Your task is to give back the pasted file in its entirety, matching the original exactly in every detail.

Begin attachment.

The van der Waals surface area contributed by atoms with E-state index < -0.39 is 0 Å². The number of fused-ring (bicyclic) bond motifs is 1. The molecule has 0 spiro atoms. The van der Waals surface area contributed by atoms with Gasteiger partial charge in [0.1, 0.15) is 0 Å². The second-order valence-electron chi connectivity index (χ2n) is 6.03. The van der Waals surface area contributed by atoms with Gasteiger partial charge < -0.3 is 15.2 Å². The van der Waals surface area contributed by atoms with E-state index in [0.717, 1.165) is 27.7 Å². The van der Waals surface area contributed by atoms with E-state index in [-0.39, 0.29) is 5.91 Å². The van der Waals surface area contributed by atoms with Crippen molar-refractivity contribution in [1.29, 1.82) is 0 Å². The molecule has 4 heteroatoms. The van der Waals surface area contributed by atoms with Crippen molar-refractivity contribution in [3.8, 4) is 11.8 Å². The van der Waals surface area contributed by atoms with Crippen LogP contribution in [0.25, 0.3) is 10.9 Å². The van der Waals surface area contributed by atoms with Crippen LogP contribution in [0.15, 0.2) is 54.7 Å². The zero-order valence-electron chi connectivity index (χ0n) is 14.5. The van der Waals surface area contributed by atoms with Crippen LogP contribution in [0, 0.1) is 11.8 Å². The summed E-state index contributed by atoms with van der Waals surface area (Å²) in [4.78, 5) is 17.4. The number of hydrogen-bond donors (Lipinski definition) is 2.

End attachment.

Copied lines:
The van der Waals surface area contributed by atoms with E-state index < -0.39 is 0 Å². The number of fused-ring (bicyclic) bond motifs is 1. The molecule has 0 spiro atoms. The van der Waals surface area contributed by atoms with Gasteiger partial charge in [0.1, 0.15) is 0 Å². The second-order valence-electron chi connectivity index (χ2n) is 6.03. The van der Waals surface area contributed by atoms with Gasteiger partial charge < -0.3 is 15.2 Å². The van der Waals surface area contributed by atoms with E-state index in [0.717, 1.165) is 27.7 Å². The van der Waals surface area contributed by atoms with E-state index in [-0.39, 0.29) is 5.91 Å². The van der Waals surface area contributed by atoms with Crippen molar-refractivity contribution in [1.29, 1.82) is 0 Å². The molecule has 4 heteroatoms. The van der Waals surface area contributed by atoms with Crippen molar-refractivity contribution in [3.8, 4) is 11.8 Å². The van der Waals surface area contributed by atoms with Crippen LogP contribution in [0.25, 0.3) is 10.9 Å². The van der Waals surface area contributed by atoms with Crippen LogP contribution in [0.15, 0.2) is 54.7 Å². The zero-order valence-electron chi connectivity index (χ0n) is 14.5. The van der Waals surface area contributed by atoms with Crippen LogP contribution in [0, 0.1) is 11.8 Å². The summed E-state index contributed by atoms with van der Waals surface area (Å²) in [4.78, 5) is 17.4. The number of hydrogen-bond donors (Lipinski definition) is 2.